Each Tuesday, rather than a POSSIBLY IRRITATING ESSAY, I'd like to both challenge you and lend a helping hand. I generate more speculative and teen story ideas than I can ever use. My family rolls its collective eyes when I say, "Hang on a second! I just have to write down this idea..." Here, I'll include the initial inspiration (quote, website, podcast, etc) and then a thought or two that came to mind. These will simply be seeds -- plant, nurture, fertilize, chemically treat, irradiate, test or stress them as you see fit. I only ask if you let me know if anything comes of them.
SF Trope: “One Big Lie: Authors of works in this class invent one (or, at most, a very few) counterfactual physical laws and writes a story that explores the implications of these principles.”
Badria Al Busaidi shook her head and said, “If you could make one thing true about real space, what would it be?” She squirmed in her tiny tube. The two of them were the only ones awake in their pod and the side of the transport device pressed against her, massaging muscles that hadn’t moved in…she stopped that line of thought. They’d been in space ever since they left Earth. They were two among ten thousand who were on their way to the nearest star system to the Sun, Alpha Centauri A.
Mehrdad bin Abdullah squirmed as well. The transport device that held each of them was only transparent at the top. She could tell from the look on his face that he was pre-occupied at the moment. Eyes half-closed, she sighed and turned away, blinking up a three-dimensional image of what the ship looked like on the outside and where they were in relation to Earth and AC-A. Lots of stars.
Badria found herself wishing that she could sleep the entire trip away. But the biologists had already brought everyone on the ship as close to death as possible. If they stayed that way, there was evidence that they would simply stay dead. After a short pause during which Mehrdad managed to keep his breathing regular until the very end, he said, “All right. Sorry.” She was about to tease him, but he said instead, “The one thing I’d change is that there’d be aliens waiting for us when we got to AC-C.”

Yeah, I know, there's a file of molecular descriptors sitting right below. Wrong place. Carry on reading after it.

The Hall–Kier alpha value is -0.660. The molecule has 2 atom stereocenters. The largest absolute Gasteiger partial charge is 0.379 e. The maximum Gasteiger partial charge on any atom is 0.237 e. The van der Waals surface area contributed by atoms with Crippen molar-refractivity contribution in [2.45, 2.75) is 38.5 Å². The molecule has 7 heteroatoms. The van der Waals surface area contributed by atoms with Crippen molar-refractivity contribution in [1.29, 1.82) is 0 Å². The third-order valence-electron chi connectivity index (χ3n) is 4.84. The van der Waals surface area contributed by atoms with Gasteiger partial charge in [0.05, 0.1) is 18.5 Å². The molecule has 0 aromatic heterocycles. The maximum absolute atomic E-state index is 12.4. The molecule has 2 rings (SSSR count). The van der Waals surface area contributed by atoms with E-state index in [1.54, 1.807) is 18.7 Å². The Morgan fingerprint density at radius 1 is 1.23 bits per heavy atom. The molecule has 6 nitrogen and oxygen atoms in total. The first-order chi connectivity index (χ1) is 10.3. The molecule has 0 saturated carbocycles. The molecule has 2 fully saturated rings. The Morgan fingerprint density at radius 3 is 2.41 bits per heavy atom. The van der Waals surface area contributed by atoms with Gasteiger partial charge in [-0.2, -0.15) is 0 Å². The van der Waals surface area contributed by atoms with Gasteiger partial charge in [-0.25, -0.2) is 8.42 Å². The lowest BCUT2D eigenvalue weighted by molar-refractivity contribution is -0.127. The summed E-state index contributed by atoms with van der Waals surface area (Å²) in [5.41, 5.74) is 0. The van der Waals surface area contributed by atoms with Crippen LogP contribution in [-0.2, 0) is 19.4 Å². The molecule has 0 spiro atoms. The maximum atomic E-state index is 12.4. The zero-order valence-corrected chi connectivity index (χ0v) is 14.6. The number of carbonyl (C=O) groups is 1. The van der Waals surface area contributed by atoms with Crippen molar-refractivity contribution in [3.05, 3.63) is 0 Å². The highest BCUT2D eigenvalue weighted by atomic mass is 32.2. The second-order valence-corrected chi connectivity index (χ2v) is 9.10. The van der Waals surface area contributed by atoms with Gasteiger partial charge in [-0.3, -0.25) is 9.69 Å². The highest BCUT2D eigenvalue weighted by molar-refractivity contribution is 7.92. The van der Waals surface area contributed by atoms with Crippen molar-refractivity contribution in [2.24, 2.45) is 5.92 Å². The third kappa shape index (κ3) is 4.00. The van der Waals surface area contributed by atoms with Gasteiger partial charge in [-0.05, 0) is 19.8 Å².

“There ARE aliens, Mehrdad! Haven’t you been listening to the broadcasts?”
“Not aliens just like us! Real aliens. Something that’s different.”
He shrugged and it made a squelchy sound she could have heard from a mile away. Another thing the ship’s captain-psychologists had made sure of is that when you were awake, you were supposed to have every sense stimulated. She’d already experienced the pain of a broken toe as it was set then healed. Mehrdad was nervously waiting for what was going to happen to him to stimulate his sense of pain.
She’d been lucky in that, though. She’d been assaulted by the smell of newly-mown hay. Mehrdad had to endure the smell of burning Human hair. He’d also experienced another version of things coming out of his body when he barfed not long after he’d had his olfactory senses overloaded.
Suddenly another voice broke into their conversation. Badria rolled her eyes and immediately decided she wasn’t going to talk when she heard the American accented English. She could speak English just fine – all of them could. The American could speak Arabic as well, but the ones who’d been awake when she was usually didn’t. Which was not exactly a bad thing – American English had absolutely no music to it. Arabic sounded so flat and dull whenever someone else tried to speak it. The voice said, “Hello? Anyone alive in here?”
She held her breath, hoping that for once, Mehrdad would hold his tongue.
“We’re all alive here, dickhead. Otherwise why would be going to AC-C?”
There was a long pause and the American voice said, “مهلا، أنا آسف. لم أكن أقصد أن تكون مهينة.” He was almost understandable and there was a sort of cute tone to his voice as he said, “Hey, I'm sorry. I didn't mean to be insulting.”
“Well, you were,” said Mehrdad.
Badria liked to keep her own counsel, but something compelled her today. She said in Arabic, “You say you want to meet real aliens – but you can’t even keep a civil tongue in your head when you talk to an American! Our civilization is twice as old as his – ours is the one that should be graceful and forgiving. Ours is the parent, his is the child.”
She wondered briefly if the American was going to object or act offended or whatever she expected a child of a self-centered, declining civilization to do. But he said nothing. Mehrdad muttered under his breath and she was about to say something when she abruptly felt tired. “Oh, no!” she managed before she began to drift off into her interstellar slumber...
Names: ♀Afghan, Oman ; ♂ Afghani, Oman